“Second of two in a row from the Who’s 1970 eruption Live At Leeds, because in case there’s any doubt, props must go to possibly/probably the greatest single slab of live ROCK vinyl ever unleashed. With the take on Mose Allison’s Young Man Blues manifesting as a powerhouse of such magnitude that it’s hard to imagine they didn’t just invent it on the spot, torn from the gods’ own hearts. For here is a genuinely classic band captured at absolute peak relevance, no excuses offered, none required (though captured is probably the wrong word for something as wild as this). And unlike that previous selection, My Generation, which ricochets and rambles its young man’s confusion for better of a quarter-hour, Young Man Blues focuses the superlative noise to just five-minutes-fifty-two seconds of glory that’s as relevant now as it’s ever been, probably even more so. Because nowadays, the young men, they got sweeeeet f*** all.” (Philip Random)
“You can do a lot worse than calling The Who’s My Generation the first proper punk rock song. Because it really does have it all — teenage rage, power, angst, frustration, horniness, confusion, all erupting as a sustained declaration of … something that’s impossible to really put into words without f***ing stuttering off into guitar, bass, drums, distortion, explosions and sustained thunder from there out to the edges of the nine known universes, which is what happens in the best version, the 1970 Live At Leeds version that just keeps mutating and erupting for almost fifteen minutes, the band having grown over the years into a monstrous garage apocalypse of noise and negation that was nevertheless playing the biggest festivals, topping the highest charts, like the answer to the question: what happens if you cross a Mod with a supernova?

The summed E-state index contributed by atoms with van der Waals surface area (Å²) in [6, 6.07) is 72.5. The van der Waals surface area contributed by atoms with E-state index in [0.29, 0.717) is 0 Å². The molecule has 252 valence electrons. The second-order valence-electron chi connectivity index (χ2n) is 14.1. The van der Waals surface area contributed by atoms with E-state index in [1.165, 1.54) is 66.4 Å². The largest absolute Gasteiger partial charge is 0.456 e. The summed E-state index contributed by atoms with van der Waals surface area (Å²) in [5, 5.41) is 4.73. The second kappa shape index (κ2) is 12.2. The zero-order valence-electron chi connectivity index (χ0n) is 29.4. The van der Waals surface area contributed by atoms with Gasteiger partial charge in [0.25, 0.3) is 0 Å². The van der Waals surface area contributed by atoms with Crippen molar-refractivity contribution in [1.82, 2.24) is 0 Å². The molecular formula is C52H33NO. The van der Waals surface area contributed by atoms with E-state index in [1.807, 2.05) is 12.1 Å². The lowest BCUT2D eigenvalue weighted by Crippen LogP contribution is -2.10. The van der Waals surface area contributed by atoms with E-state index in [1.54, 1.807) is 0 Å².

Such that maybe eight years later, an eternally frustrating late teenage night, nothing to do, nowhere to go, just me and my friend Doug, a 26er of Tequila, his dad’s Camaro and an 8-Track of Live At Leeds. It’s snowed recently, so we take it down to an empty mall parking lot and cut loose with power slides, fishtails, spinouts. True heavy metal thunder. Although it would’ve been truer if the Camaro didn’t have an automatic transmission. Which we fried. So we ditched the car, hiked home and let his dad report it stolen the next morning. We never did get caught. Although maybe fifteen years later Doug got busted for some kind of insider trading, then split the country while out on bail. One of these days, I guess I’ll get the full story, but I doubt I’ll be any less confused.” (Philip Random)